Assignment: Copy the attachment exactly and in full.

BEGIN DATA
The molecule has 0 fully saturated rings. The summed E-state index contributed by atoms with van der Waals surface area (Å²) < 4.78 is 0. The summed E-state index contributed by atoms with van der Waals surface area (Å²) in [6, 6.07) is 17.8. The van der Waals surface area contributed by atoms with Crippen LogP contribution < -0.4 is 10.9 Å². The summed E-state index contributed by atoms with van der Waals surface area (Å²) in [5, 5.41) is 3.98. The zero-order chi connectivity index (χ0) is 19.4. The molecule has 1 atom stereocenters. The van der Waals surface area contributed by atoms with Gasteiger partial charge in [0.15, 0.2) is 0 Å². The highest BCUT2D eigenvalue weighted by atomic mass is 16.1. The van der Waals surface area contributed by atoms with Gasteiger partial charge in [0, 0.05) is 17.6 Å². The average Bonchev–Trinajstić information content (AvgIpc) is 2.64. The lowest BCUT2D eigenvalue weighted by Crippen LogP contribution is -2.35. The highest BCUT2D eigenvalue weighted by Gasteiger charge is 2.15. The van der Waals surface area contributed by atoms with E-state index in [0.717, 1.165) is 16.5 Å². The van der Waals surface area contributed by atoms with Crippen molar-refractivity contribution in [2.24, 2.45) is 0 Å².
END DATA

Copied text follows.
The molecule has 0 fully saturated rings. The summed E-state index contributed by atoms with van der Waals surface area (Å²) < 4.78 is 0. The summed E-state index contributed by atoms with van der Waals surface area (Å²) in [6, 6.07) is 17.8. The van der Waals surface area contributed by atoms with Crippen LogP contribution < -0.4 is 10.9 Å². The summed E-state index contributed by atoms with van der Waals surface area (Å²) in [5, 5.41) is 3.98. The zero-order chi connectivity index (χ0) is 19.4. The molecule has 1 atom stereocenters. The van der Waals surface area contributed by atoms with Gasteiger partial charge in [0.15, 0.2) is 0 Å². The highest BCUT2D eigenvalue weighted by atomic mass is 16.1. The van der Waals surface area contributed by atoms with Gasteiger partial charge in [0, 0.05) is 17.6 Å². The average Bonchev–Trinajstić information content (AvgIpc) is 2.64. The lowest BCUT2D eigenvalue weighted by Crippen LogP contribution is -2.35. The highest BCUT2D eigenvalue weighted by Gasteiger charge is 2.15. The van der Waals surface area contributed by atoms with E-state index in [0.717, 1.165) is 16.5 Å². The van der Waals surface area contributed by atoms with Crippen molar-refractivity contribution in [2.24, 2.45) is 0 Å².